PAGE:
‘I want to be rockstars, not girlfriends’

    (Written Forest)

(Written Forest)

About 20 minutes into my conversation with model and actress Devon Ross, I notice that the name ‘Keith’ is tattooed on one of his fingers. “Yes,” says the 22-year-old, waving her cigarette indifferently. “I did this when I was too young to get a tattoo.”

It’s a reference to Keith Richards. The Rolling Stones maverick is, by all accounts, Ross’ idol and it’s something that is familiar. “My dad loves Keith,” she says. “Keith has always been our guy, he’s a guitar player. He is our man.”

An odd decision, perhaps, but one that captures Ross’ appeal. With her distinctive looks, passion for sixties music and a vintage aesthetic, this bright young woman is a new generation of London bohemian – and her star is on the rise.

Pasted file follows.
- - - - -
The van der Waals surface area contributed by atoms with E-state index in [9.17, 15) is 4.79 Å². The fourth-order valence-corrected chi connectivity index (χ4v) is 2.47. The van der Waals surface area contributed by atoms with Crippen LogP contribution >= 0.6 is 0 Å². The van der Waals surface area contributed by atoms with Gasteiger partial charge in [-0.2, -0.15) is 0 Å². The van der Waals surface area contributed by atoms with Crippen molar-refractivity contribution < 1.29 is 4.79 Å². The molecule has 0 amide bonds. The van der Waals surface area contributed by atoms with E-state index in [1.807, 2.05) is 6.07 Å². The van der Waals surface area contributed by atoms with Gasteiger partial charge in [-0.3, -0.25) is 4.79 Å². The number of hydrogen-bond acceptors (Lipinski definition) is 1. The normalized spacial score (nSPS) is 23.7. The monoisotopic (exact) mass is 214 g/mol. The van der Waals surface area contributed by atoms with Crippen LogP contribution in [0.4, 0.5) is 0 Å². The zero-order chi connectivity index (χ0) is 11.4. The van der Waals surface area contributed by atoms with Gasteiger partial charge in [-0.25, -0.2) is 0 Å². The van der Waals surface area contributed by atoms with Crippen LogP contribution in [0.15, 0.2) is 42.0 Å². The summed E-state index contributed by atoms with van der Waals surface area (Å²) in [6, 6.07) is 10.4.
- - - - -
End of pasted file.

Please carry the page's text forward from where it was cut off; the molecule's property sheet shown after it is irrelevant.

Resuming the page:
In 2021, Vogue ran an article calling her “possibly the coolest model in fashion right now” and this week marks her breakout role on TV, in the series Irma Vep opposite Alicia Vikander, which started on Sky Atlantic.

    (Written Forest)

(Written Forest)

Ross is not a native Londoner, but the capital is his adopted home. As the daughter of Craig David Ross, lead guitarist for Lenny Kravitz, and ’90s model Anna Bauer, she spent an unconventional childhood in an ever-changing list of elementary schools.

“I was going to hippie schools, who were really nice to me taking time off. Calling teachers by their first name, no homework. That’s how I grew up.” Interspersed with that were long stretches of time on the road, accompanying her father’s band on tour.

“My sister and I were backstage, having fun,” she says. “We were the only children. It was fun – we found little jobs to do: in the wardrobe, we pretended to sew things. Or we’d take skates or skateboards and skate backstage.”